We’re deep in the heart of winter here in the US, and with cold weather comes an increased drive toward the warmth of coupling. If you tend to feel more amorous in the colder months, you’re not imagining it. Cuffing season is an actual thing- and behind it, we see biology, romantic ideals, and social pressure working together as the engine that pushes it along.
Biology of Cuffing Season
At the heart of cuffing season, we have biology. A decrease in daylight reduces our serotonin, and guess what can give us a boost? That’s right – snuggling, cuddling, and getting cozy with a favorite person. While it doesn’t take cold weather to ignite our drive for human touch, the winter does make getting close quite attractive.
In addition to seeking that serotonin boost, we’re naturally hardwired to hunker down in the cold, dark season of winter. As social animals with a natural drive to procreate, it makes sense that we would be interested in hunkering down with a mate. They can help keep us warm, help us survive the cold and dark, and, if we’re interested, we have the option to satisfy sexual drive and the need to procreate.
While the biological drive to boost our serotonin, survive, and possibly procreate offer a body-based explanation of cuffing season, romantic ideals definitely play a part as well. Every year, we’re shown the ideal of the magic romance of winter.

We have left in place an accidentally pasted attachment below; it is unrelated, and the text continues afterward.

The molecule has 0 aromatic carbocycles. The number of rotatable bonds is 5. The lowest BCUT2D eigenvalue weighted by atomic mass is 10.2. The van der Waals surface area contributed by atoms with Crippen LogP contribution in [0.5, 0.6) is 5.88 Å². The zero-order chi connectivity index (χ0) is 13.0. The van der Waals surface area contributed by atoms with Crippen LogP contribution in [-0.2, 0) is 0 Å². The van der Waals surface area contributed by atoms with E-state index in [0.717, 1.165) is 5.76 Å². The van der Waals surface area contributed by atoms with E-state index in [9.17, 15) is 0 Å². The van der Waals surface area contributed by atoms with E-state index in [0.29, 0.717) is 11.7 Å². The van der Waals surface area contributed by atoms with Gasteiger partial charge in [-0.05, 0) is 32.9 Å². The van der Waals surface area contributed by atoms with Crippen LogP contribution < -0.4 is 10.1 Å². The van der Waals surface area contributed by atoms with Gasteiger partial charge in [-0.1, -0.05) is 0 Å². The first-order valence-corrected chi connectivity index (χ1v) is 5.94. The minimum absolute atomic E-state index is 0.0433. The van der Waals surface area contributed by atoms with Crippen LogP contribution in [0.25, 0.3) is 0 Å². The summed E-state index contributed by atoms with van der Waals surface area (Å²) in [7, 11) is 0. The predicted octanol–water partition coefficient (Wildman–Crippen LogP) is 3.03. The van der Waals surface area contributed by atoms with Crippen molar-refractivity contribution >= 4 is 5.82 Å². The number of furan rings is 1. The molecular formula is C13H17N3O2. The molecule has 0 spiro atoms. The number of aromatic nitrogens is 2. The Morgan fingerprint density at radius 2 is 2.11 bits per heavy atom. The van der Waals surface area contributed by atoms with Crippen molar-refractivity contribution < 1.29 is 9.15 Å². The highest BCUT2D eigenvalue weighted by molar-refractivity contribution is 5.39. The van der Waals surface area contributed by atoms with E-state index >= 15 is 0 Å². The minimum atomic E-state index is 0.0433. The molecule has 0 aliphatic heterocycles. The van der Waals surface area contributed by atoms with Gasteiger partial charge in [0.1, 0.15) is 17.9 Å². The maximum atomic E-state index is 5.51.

Hallmark movies, commercials, music, and other forms of media portray established couples as happy and connected, new romance as exciting and magical, and the winter blues warded off by love and the promise of connection. It almost seems as though the message is: if we want to have a warm holiday and experience the magic of the season, it might best be done with a significant other.
From the romantic ideals comes social pressure from our friends, family, and even our workplaces. Whether it’s our friends trying to set us up with someone for the holiday party, our aunt’s well-intended, yet inappropriate, prodding as to when we’re going to get married, or even the work party that encourages a significant other as a “plus one,” the romantic ideals of the season are pushed forward through social pressure.
Winter essentially brings the perfect trifecta that pushes us toward coupling up in the winter months – biology, ideals, and social pressure. It can certainly feel like a lot, and almost like it’s something we have to do, however, in the winter, as in every other season, we have a choice in how we move forward. And with all choices, a little understanding of what we’re dealing with can go a long way.
May you find warmth and comfort this winter, whether you are coupled up, get coupled up, or fly solo. As always, if you’d like to explore how this topic shows up in your life, a relationship coach may be able to help. Please don’t hesitate to reach out.